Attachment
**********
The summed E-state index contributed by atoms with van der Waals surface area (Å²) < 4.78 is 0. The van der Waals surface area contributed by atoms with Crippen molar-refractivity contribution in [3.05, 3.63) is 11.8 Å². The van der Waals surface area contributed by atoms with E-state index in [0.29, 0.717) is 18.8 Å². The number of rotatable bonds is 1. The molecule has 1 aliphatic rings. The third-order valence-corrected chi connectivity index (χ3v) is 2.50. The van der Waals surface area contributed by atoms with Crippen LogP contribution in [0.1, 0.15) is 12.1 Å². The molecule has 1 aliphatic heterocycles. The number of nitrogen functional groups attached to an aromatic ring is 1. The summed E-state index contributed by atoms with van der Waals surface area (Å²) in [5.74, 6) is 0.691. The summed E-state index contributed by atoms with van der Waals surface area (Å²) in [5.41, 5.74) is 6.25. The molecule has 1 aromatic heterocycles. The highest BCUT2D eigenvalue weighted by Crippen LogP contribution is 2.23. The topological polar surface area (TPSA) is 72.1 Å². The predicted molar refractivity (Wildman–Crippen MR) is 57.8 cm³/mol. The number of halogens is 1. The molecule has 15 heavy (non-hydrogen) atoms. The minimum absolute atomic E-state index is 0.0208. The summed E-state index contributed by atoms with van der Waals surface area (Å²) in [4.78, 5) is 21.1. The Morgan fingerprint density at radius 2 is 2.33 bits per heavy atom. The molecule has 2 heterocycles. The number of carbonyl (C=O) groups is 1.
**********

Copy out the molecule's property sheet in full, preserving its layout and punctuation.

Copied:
The summed E-state index contributed by atoms with van der Waals surface area (Å²) < 4.78 is 0. The van der Waals surface area contributed by atoms with Crippen molar-refractivity contribution in [3.05, 3.63) is 11.8 Å². The van der Waals surface area contributed by atoms with E-state index in [0.29, 0.717) is 18.8 Å². The number of rotatable bonds is 1. The molecule has 1 aliphatic rings. The third-order valence-corrected chi connectivity index (χ3v) is 2.50. The van der Waals surface area contributed by atoms with Crippen LogP contribution in [0.1, 0.15) is 12.1 Å². The molecule has 1 aliphatic heterocycles. The number of nitrogen functional groups attached to an aromatic ring is 1. The summed E-state index contributed by atoms with van der Waals surface area (Å²) in [5.74, 6) is 0.691. The summed E-state index contributed by atoms with van der Waals surface area (Å²) in [5.41, 5.74) is 6.25. The molecule has 1 aromatic heterocycles. The highest BCUT2D eigenvalue weighted by Crippen LogP contribution is 2.23. The topological polar surface area (TPSA) is 72.1 Å². The predicted molar refractivity (Wildman–Crippen MR) is 57.8 cm³/mol. The number of halogens is 1. The molecule has 15 heavy (non-hydrogen) atoms. The minimum absolute atomic E-state index is 0.0208. The summed E-state index contributed by atoms with van der Waals surface area (Å²) in [4.78, 5) is 21.1. The Morgan fingerprint density at radius 2 is 2.33 bits per heavy atom. The molecule has 2 heterocycles. The number of carbonyl (C=O) groups is 1.